“The clinical significance of this,” says Kadoya, “is first, the achievement of CST regeneration, which has been the most refractory system in the spinal cord. Second, we observed improvement of fine hand function in the test animals. This is important because most cases of SCI [human, of course] involve cervical cord injury, and fine hand functions are often impaired.”

Kadoya said from a technical perspective, the study showed the importance of cell type. “Previous studies did not look at the importance of the specific type of NPCs. We show that spinal cord type NPCs induce CST regeneration, whereas brain type NPCs do not.”

Further, the study showed that human NPC grafts support corticospinal axon regeneration in rats, “indicating conservation of cell-cell interactions across species that enable the growth of this system.”

Is “regeneration” the right word for what’s happening here after transplantation? Yes, says Kadoya. “We are very sure about that.” The NPC grafts replaced lost cells. “After SCI, the lesion site becomes empty. Our NPCs filled up the space. We labeled them with green and observed that green cells filled up lesion sites with neurons and other neural cells.”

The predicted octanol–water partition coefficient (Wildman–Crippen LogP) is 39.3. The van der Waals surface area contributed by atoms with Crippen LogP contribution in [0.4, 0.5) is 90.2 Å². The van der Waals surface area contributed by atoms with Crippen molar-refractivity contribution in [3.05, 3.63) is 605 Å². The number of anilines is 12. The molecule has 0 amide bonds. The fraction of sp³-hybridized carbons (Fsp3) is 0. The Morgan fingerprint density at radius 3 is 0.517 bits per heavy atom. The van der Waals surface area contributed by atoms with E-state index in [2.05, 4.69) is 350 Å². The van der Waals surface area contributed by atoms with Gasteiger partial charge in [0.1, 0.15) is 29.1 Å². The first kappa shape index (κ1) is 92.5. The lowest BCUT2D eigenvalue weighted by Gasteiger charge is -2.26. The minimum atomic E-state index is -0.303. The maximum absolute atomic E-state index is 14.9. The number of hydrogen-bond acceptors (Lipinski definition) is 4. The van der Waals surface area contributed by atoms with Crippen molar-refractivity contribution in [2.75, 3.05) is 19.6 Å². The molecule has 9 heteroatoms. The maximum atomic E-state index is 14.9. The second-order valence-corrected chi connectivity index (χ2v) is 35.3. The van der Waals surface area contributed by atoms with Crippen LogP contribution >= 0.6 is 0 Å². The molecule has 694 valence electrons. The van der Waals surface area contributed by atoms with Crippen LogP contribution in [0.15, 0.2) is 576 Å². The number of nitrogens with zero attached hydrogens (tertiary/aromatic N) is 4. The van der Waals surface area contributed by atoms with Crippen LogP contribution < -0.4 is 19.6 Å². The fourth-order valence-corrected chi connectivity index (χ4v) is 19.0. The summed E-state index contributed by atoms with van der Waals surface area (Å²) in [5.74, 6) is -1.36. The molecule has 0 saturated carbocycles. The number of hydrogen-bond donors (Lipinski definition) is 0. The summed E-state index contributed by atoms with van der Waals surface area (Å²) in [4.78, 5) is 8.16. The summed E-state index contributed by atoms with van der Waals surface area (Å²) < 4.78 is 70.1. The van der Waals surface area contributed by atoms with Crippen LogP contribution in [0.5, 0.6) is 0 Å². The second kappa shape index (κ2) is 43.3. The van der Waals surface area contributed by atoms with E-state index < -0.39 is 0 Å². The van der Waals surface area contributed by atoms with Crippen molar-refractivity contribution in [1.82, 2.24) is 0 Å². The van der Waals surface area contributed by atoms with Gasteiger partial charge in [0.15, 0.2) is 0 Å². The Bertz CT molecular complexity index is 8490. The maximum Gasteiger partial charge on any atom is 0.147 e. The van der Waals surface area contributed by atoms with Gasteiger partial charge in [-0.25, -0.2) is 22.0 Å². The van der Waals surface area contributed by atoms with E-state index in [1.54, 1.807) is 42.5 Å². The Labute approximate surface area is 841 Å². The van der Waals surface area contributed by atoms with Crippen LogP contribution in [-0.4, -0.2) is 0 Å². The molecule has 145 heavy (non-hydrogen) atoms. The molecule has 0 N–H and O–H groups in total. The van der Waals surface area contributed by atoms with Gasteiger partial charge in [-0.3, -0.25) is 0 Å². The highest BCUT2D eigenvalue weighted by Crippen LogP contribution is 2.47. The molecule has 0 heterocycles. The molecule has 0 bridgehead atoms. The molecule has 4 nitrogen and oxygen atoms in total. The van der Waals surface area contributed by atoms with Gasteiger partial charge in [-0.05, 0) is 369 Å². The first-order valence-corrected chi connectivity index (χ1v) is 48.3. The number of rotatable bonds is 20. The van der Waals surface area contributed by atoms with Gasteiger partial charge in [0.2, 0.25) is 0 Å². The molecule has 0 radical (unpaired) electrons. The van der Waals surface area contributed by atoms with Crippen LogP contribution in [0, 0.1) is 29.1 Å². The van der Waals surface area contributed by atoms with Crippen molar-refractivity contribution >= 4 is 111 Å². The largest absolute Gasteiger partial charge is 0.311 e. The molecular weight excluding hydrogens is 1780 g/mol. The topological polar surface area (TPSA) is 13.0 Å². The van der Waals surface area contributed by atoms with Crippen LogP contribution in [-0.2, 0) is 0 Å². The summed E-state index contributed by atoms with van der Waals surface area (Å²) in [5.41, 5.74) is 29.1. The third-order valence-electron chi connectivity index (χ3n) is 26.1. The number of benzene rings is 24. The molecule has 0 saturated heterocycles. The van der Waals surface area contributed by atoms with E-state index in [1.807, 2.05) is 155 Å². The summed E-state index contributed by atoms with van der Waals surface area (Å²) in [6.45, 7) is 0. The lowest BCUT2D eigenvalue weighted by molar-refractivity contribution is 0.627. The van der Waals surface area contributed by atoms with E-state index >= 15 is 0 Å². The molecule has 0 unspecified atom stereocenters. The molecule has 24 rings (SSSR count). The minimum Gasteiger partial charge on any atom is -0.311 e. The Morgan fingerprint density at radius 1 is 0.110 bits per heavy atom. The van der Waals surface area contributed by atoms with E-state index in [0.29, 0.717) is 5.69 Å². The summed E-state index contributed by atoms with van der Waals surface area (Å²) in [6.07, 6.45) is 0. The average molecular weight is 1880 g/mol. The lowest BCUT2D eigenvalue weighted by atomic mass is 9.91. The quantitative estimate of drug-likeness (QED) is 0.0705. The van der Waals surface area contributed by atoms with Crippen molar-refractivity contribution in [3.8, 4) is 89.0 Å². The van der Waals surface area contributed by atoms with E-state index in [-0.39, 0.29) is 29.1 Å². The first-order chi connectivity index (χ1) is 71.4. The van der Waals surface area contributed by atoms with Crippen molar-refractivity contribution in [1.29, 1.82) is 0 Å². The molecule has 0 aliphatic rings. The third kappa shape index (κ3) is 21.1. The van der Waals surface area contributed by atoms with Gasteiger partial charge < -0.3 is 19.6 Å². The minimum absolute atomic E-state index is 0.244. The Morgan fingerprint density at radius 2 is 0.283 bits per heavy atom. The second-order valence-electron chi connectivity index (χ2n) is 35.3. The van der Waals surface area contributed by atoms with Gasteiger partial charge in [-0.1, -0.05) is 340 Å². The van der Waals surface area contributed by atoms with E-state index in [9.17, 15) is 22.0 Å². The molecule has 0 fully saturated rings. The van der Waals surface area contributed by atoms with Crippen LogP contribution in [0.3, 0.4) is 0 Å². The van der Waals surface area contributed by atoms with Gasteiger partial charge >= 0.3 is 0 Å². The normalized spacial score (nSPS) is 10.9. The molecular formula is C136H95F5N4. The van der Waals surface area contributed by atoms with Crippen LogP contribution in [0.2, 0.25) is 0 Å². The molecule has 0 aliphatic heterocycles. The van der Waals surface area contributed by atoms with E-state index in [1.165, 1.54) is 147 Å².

What about the roadblock of the spinal cord scar? The NPCs, says Kadoya, “attenuated” scar formation. That’s a Ph.D. way of saying the cells weakened the scar enough to allow CST growth, which was observed, he says, as long as 3.2 mm away from the lesion.

(The Tuszynski lab reported 15 years ago that the spinal cord lesion scar is not an impenetrable barrier to axon growth, especially if axons are nourished with growth factors. Paul Lu’s remarkable axon growth studies relied on generous application of several such factors; in this new study, Kadoya says smaller lesions do not appear to need growth, or trophic, support. “We will need to figure out if a contusion injury [the typical bruise injury that occurs in human SCI] requires growth factor or not.”)

Kadoya says his CST axons formed connections (synapses) with spinal cord nerve networks. “We confirmed synapse formation by two methods, electron microscopy and optogenetics. To perform the optogenetics study, a virus carrying the genes for channelrhodopsin (ChR) and green protein was injected into the area where the CST neurons are located. The infected CST neurons start expressing ChR and green.